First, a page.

“While the results are only preliminary, we have shown that SORS holds a lot of potential in biomedical applications of Raman that may not have been considered before,” says Vanderbilt University graduate student Matthew Keller. A recent paper by Keller and his advisor, Dr. Anita Mahadevan-Jansen, demonstrated for the first time that spatially offset Raman spectroscopy (SORS) is effective at discriminating between two layers of soft tissue.1
SORS, first demonstrated by Pavel Matousek et. al.,2 can probe deeper than conventional forms of Raman thanks to its use of a source-detector (S-D) offset between light delivery and collection elements. Its primary biological application of SORS has been detecting the strong, unique Raman signature of bone through several milimeters of soft tissue.
A SORS probe interrogates a lumpectomy specimen to determine margin status.
The work by the Vanderbilt group is motivated by the issue of margin evaluation after partial mastectomy procedures for early-stage breast cancer treatment. Doctors must ensure that no cancer cells are found in the outermost 1 to 2 mm of the removed tissue during these procedures to minimize the risk of the cancer recurring. Because Raman spectroscopy can classify breast tissues very accurately,3 “it made sense to see if SORS could detect breast tumors under 1 to 2 mm of normal tissue, as would be needed for margin analysis,” says Keller.
They used a simplified setup of normal breast tissue layers placed on top of breast tumors for their initial experiments. Thus, they were able to observe increasingly stronger contributions to the collected Raman spectra from the tumor layer compared with the normal tissue layer as they increased S-D offset. They observed this effect for normal tissue thicknesses from 0.5 to 2 mm, indicating that the technique would be applicable to the analysis of breast surgical margins. As part of their experiment, they also showed that a conventional Raman probe could not gather the same depth-related information they saw with a SORS setup.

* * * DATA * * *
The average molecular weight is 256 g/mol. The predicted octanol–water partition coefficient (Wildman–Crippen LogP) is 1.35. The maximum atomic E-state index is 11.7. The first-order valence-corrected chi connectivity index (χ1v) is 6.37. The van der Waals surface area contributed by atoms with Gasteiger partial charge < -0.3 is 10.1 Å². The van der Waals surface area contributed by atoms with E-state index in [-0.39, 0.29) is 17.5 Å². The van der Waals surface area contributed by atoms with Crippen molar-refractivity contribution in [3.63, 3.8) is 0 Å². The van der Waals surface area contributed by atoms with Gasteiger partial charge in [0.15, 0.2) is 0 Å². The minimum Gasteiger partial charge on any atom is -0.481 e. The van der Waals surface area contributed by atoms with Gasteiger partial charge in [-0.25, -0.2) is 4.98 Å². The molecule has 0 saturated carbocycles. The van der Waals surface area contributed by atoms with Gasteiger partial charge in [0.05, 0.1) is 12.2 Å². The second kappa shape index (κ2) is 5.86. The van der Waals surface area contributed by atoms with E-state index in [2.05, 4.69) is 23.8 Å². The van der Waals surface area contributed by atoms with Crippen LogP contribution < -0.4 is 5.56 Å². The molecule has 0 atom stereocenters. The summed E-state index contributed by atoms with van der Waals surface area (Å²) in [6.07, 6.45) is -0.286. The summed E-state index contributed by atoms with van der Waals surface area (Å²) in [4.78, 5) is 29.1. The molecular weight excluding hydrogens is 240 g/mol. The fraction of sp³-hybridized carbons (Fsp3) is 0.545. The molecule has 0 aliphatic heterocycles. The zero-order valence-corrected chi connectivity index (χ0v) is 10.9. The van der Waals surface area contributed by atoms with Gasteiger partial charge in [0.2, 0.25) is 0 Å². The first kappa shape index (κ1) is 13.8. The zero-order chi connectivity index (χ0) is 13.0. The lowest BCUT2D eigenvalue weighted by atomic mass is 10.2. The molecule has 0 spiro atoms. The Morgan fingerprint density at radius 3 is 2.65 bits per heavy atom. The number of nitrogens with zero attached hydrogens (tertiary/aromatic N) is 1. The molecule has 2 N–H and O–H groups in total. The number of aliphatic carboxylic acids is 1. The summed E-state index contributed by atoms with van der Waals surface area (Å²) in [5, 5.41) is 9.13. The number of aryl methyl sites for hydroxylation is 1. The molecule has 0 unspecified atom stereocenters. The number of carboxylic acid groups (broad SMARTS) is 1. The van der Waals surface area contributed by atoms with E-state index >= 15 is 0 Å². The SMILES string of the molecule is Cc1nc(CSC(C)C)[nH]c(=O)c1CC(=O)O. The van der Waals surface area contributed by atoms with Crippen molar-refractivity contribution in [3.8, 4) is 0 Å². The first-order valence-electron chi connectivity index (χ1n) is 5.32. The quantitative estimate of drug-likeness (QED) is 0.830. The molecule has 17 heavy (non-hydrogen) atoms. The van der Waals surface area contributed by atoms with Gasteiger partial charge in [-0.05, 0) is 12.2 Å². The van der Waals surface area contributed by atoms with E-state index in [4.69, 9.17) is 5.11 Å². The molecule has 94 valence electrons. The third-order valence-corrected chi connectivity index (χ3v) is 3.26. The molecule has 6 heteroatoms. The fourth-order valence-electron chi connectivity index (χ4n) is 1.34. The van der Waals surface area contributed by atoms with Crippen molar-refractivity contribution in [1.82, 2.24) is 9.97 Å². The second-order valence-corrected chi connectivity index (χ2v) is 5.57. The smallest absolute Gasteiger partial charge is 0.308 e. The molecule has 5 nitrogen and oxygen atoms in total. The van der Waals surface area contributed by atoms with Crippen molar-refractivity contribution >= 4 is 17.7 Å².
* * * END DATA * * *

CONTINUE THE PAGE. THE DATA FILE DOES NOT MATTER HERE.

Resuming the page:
Breast cancer surgeon Ingrid Meszoely says she can envision several potential uses for this technology in her work. “The goal of a curative operation for malignancy is to excise the entire tumor with margins that are both grossly and microscopically free of tumor,” she says, explaining that it’s often difficult to recognizing an involved margin during surgery. “A technology that allows the surgeon to accurately assess margin status at the time of the operation could potentially improve surgical outcomes with regard to tumor excision.” She also notes that the accuracy of image-guided needle biopsies are hindered by sample size. “Occasionally an area of malignancy may be in close proximity to the benign tissue that has been sampled and therefore goes undetected,” she says–adding that this technology could enhance malignancy detection during the biopsy procedure.
The researchers acknowledge that much work lies in front of them prior to a successful clinical application of SORS. “The biggest obstacle going forward will be seeing how well we can detect very small pockets of cancer cells or tumors with highly irregular shapes,” says Keller. –Barbara G. Goode
- M. D. Keller, et al., Opt. Lett. 34, 926 (2009).
- P. Matousek, et. al., Appl. Spectrosc. 59, 393 (2005).
- S. K. Majumder et al., J. Biomed. Optics 13, 054009 (2008).